The Turkish Constitutional Court recently ruled that the process of deciding whether to join a workers’ union also falls within the scope of the right to join a union, protected by the Turkish Constitution and European Convention on Human Rights. In the circumstances, terminated employees had not been union members, but had attended union meetings. Their employer terminated their agreements based on alleged underperformance. However, the Constitutional Court ultimately held the employees’ constitutional right to join a union had been violated.

In the case at hand, the employer terminated the employment agreements based on underperformance. The terminated employees were actively involved in union organization and attended union meetings outside of work hours. The employees filed a lawsuit, claiming that underperformance was a pretext and the real reason for the termination was their union involvement.

The First Instance Court ruled in the employees’ favour, stating the reason the employees were laid off was to prevent their involvement in union activities. The court ordered the employer to pay compensation.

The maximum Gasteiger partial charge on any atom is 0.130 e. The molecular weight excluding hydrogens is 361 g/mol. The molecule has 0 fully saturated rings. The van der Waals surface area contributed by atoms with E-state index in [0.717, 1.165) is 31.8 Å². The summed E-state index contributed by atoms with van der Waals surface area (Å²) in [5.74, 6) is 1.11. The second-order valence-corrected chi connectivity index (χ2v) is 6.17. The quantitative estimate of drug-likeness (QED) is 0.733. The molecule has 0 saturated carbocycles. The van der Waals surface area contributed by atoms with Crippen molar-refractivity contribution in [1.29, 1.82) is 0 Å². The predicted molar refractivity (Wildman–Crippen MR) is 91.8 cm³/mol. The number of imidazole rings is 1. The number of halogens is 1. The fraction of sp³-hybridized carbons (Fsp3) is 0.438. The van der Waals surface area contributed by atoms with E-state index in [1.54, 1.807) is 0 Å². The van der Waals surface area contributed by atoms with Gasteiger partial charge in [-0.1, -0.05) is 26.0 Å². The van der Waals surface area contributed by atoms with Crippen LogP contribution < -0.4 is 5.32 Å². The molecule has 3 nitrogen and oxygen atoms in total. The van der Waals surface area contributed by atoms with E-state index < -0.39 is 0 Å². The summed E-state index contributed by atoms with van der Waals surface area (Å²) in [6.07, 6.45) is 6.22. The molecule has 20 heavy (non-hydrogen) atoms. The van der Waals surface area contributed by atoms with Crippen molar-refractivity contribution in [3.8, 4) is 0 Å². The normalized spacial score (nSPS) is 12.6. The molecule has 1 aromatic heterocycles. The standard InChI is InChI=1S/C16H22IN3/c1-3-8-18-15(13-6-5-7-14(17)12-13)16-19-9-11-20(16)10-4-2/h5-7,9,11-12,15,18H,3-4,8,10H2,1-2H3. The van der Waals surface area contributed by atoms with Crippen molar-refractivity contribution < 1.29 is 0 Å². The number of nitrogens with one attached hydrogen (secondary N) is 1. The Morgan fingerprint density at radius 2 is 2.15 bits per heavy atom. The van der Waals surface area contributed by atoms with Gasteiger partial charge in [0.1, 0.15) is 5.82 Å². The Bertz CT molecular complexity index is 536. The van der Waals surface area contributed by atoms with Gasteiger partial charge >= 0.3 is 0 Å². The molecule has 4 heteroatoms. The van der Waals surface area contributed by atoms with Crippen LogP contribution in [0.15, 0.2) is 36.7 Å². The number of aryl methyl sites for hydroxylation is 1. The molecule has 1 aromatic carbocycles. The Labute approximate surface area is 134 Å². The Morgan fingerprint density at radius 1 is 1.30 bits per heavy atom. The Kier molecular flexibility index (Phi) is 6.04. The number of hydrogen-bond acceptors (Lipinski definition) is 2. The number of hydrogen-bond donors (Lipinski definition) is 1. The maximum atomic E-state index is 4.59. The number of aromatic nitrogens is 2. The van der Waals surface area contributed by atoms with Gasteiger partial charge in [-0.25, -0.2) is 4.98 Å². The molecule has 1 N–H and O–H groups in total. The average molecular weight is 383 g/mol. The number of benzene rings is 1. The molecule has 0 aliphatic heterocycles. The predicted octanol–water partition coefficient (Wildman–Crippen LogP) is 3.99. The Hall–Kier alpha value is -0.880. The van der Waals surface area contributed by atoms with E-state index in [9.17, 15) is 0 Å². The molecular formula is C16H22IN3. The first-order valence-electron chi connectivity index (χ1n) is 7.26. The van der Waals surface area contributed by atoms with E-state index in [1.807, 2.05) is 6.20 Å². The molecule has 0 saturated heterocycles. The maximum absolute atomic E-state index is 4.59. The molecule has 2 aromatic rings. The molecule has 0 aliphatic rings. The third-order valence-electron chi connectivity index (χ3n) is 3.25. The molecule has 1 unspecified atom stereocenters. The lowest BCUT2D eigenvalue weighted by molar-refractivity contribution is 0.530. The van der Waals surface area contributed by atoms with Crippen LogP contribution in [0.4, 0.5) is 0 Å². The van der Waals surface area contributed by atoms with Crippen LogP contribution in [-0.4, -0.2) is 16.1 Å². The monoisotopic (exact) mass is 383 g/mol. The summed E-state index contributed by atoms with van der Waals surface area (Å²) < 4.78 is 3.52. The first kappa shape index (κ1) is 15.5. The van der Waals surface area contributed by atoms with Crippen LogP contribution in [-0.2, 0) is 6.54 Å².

The employer took the case to the High Court of Appeals, which overruled the First Instance Court’s decision. It stated there is insufficient evidence about the employer deliberately laying off current and potential union members. However, the High Court of Appeals did not state substantial arguments against the First Instance Court’s evaluation of the evidence and the facts.

The terminated employees applied to the Constitutional Court, which ultimately ruled that the High Court of Appeals had failed to justify its decision by not re-evaluating the facts upon which it decided to overrule the First Instance Court’s decision. Accordingly, the Constitutional Court held that the employees’ right to join a union, protected by Article 51 of Turkish Constitution, had been violated.

Please see this link for the full text of the Constitutional Court’s decision, application number 2014/15627, dated 5 October 2017 and published in Official Gazette number 30241 on 15 November 2017 (only available in Turkish).

Information first published in the MA | Gazette, a fortnightly legal update newsletter produced by Moroğlu Arseven.